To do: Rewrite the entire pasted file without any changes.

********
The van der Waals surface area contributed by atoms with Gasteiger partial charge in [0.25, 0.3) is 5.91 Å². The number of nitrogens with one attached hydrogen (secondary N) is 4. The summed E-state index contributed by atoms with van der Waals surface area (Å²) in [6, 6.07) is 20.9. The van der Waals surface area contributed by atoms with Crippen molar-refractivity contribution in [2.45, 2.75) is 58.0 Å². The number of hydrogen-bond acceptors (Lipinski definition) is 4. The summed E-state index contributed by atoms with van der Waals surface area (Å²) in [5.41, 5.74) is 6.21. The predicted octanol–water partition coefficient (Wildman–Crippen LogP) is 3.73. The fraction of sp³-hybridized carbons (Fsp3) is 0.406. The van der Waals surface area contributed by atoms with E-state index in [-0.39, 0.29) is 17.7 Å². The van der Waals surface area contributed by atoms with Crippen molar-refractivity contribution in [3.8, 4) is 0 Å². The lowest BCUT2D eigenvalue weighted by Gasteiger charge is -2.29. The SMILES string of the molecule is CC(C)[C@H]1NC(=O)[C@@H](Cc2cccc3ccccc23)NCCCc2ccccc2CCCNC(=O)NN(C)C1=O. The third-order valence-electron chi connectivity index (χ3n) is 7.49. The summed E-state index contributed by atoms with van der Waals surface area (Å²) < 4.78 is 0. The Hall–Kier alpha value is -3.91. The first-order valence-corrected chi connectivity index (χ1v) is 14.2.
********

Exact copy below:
The van der Waals surface area contributed by atoms with Gasteiger partial charge in [0.25, 0.3) is 5.91 Å². The number of nitrogens with one attached hydrogen (secondary N) is 4. The summed E-state index contributed by atoms with van der Waals surface area (Å²) in [6, 6.07) is 20.9. The van der Waals surface area contributed by atoms with Crippen molar-refractivity contribution in [2.45, 2.75) is 58.0 Å². The number of hydrogen-bond acceptors (Lipinski definition) is 4. The summed E-state index contributed by atoms with van der Waals surface area (Å²) in [5.41, 5.74) is 6.21. The predicted octanol–water partition coefficient (Wildman–Crippen LogP) is 3.73. The fraction of sp³-hybridized carbons (Fsp3) is 0.406. The van der Waals surface area contributed by atoms with E-state index in [-0.39, 0.29) is 17.7 Å². The van der Waals surface area contributed by atoms with Crippen molar-refractivity contribution in [3.8, 4) is 0 Å². The lowest BCUT2D eigenvalue weighted by Gasteiger charge is -2.29. The SMILES string of the molecule is CC(C)[C@H]1NC(=O)[C@@H](Cc2cccc3ccccc23)NCCCc2ccccc2CCCNC(=O)NN(C)C1=O. The third-order valence-electron chi connectivity index (χ3n) is 7.49. The summed E-state index contributed by atoms with van der Waals surface area (Å²) < 4.78 is 0. The Hall–Kier alpha value is -3.91. The first-order valence-corrected chi connectivity index (χ1v) is 14.2.